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Best Frequent Flyer Program Strategy

Discussion in 'questions. answers. conversations.' started by djc_45, Aug 10, 2017.

  1. djc_45

    djc_45 Reader

    Hi team,

    I am at a crossroads with my frequent flyer programs and I would like to ask advice on the best strategy moving forward.

    I live in New York City currently. I used to live in Seattle so I have been an Alaska Airlines member since 1998. I have been happy crediting most of my flights in the US to them (Delta, American etc) as well as international flights on BA, AA, Qantas, KLM etc. With Delta leaving the Alaska airlines partners and the upcoming changes with AA, I am wondering what my best strategy is from January 1, 2018?

    I have MVP status now and I most likely will obtain MVP Gold by the end of this year.

    Since I am based in NYC, it seems to make sense to maybe do a status match to AA, Delta or United? I am also a Mileage Plus member on United but with no status.

    I am also wondering if I need to combine a new frequent flyer program with a new credit card to maximize the opportunities, points, lounge access etc.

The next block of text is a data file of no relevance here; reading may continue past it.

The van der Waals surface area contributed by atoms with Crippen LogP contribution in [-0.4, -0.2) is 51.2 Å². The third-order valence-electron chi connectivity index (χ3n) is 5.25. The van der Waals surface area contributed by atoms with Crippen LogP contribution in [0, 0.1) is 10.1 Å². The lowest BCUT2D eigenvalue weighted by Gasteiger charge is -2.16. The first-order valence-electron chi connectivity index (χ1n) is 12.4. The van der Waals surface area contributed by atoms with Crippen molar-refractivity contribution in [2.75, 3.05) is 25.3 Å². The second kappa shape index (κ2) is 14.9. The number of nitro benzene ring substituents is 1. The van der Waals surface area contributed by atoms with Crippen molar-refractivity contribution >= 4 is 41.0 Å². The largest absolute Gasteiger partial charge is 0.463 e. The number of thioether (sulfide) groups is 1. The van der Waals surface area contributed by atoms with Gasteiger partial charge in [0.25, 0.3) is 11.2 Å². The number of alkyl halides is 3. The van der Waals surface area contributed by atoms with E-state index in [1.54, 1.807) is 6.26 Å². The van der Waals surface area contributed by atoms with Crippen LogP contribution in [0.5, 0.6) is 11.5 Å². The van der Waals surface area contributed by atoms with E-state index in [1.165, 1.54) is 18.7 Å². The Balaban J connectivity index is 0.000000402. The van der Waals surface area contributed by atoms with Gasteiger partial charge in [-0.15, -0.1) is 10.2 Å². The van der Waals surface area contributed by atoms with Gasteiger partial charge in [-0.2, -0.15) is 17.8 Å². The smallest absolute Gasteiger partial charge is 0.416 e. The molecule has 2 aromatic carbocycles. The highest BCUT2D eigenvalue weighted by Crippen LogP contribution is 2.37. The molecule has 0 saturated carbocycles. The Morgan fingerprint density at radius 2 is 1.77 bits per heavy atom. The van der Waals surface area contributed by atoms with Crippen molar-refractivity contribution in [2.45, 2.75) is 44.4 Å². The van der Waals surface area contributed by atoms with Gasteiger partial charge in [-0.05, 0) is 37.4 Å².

Any assistance with strategy for my next steps will be appreciated! Thanks!
  2. MidSouth Skier

    MidSouth Skier Well-Known Member

    Likes Received:
    Hi DJC, just saw this post, sorry.

    As a next step you may want to consider how you plan to use your miles, destination-wise. Some alliances are stronger in certain regions like Star Alliance in Europe and oneworld in South America. Not that you couldn't find award space in other alliances in those regions, you may just have more choices.

    And yes, once you decide on a program I'd certainly pick up their credit card. If you're not able to status match then the benefits the card offers will certainly be valuable. And some benefits - like the 10% rebate on award flights on AA when you're a card holder - are only available with the card, regardless of your status.